Date of Award


Degree Type

Closed Dissertation

Degree Name

Doctor of Philosophy (PhD)


Risk Management and Insurance

First Advisor

Shaun Wang - Chair

Second Advisor

Sam Cox

Third Advisor

Omesh Kini

Fourth Advisor

Eric Ulm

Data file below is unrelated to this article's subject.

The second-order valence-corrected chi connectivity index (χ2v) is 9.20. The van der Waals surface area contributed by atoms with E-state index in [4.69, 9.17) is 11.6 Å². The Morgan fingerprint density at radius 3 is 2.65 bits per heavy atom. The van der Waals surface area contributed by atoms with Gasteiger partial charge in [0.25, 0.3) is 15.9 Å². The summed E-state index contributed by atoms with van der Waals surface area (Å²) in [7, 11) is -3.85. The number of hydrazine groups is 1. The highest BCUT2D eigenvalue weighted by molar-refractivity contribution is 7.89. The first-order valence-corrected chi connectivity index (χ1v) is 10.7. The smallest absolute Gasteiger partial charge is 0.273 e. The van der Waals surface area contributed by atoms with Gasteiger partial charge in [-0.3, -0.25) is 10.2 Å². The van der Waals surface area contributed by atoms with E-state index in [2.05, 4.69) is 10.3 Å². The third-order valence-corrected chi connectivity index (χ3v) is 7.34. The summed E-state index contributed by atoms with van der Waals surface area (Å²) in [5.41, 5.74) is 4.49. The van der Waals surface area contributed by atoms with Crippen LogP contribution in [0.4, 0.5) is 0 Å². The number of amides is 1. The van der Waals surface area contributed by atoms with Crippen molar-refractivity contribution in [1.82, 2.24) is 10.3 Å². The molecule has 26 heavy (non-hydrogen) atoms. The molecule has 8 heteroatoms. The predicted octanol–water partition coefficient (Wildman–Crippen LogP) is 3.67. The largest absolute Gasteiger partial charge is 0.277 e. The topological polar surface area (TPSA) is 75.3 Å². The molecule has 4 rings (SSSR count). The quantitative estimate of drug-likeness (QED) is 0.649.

Committee Chair: Dr. Shaun Wang Major Department: Risk Management and Insurance In this thesis I employ regime switching models on a unique dataset of bond downgrades to examine the information value of timely downgrades. I use ratings from a Nationally Recognized Statistical Rating Organization (NRSRO) and a non-NRSRO as proxies for the arrival of public and private information. Regime switching models allow us to identify the time at which a discrete shift in the underlying stock return process takes place, estimate the distribution of returns in each regime and also observe the duration of each regime associated with the day of the downgrade. The first contribution is proposing an alternative way to perform an event study. First I define a regime switching model with two regimes: one of low and high volatility. The probabilistic nature of regime switching models allows us to identify the exact day on which stock returns switch to a high volatility regime. This is directly observed through the estimated daily conditional probability of being in one of the two regimes. In summary, I find that stocks switch from a low-volatility regime (1.92%) to a high-volatility regime (6.10%) on the day of the downgrade. The high-volatility regime lasts for about three days and it is mainly driven by downgrades of the smaller bond rating company (non-NRSRO). The second contribution is to propose a method to quantify stock return distress costs associated with downgrades. This measure is based on the capital asset pricing model, uses the parameters of the regime switching model and the estimated daily conditional probabilities of being in each regime. I find that distress costs on stock returns range from 9.49% to 12.91% for the 10 days prior to the day of the downgrade when assuming unity for the market price of risk. The magnitude and direction (sign) of my estimates are consistent with prior literature on the information value of bond ratings. The third contribution is to propose an extension to regime switching models to the bivariate case with a common shock. I show through a state-contingent model how shocks to the economy may cause a one time loss that affects a portfolio of stocks. I derive the frequency and severity implications of such exogenous shocks on regime switching models.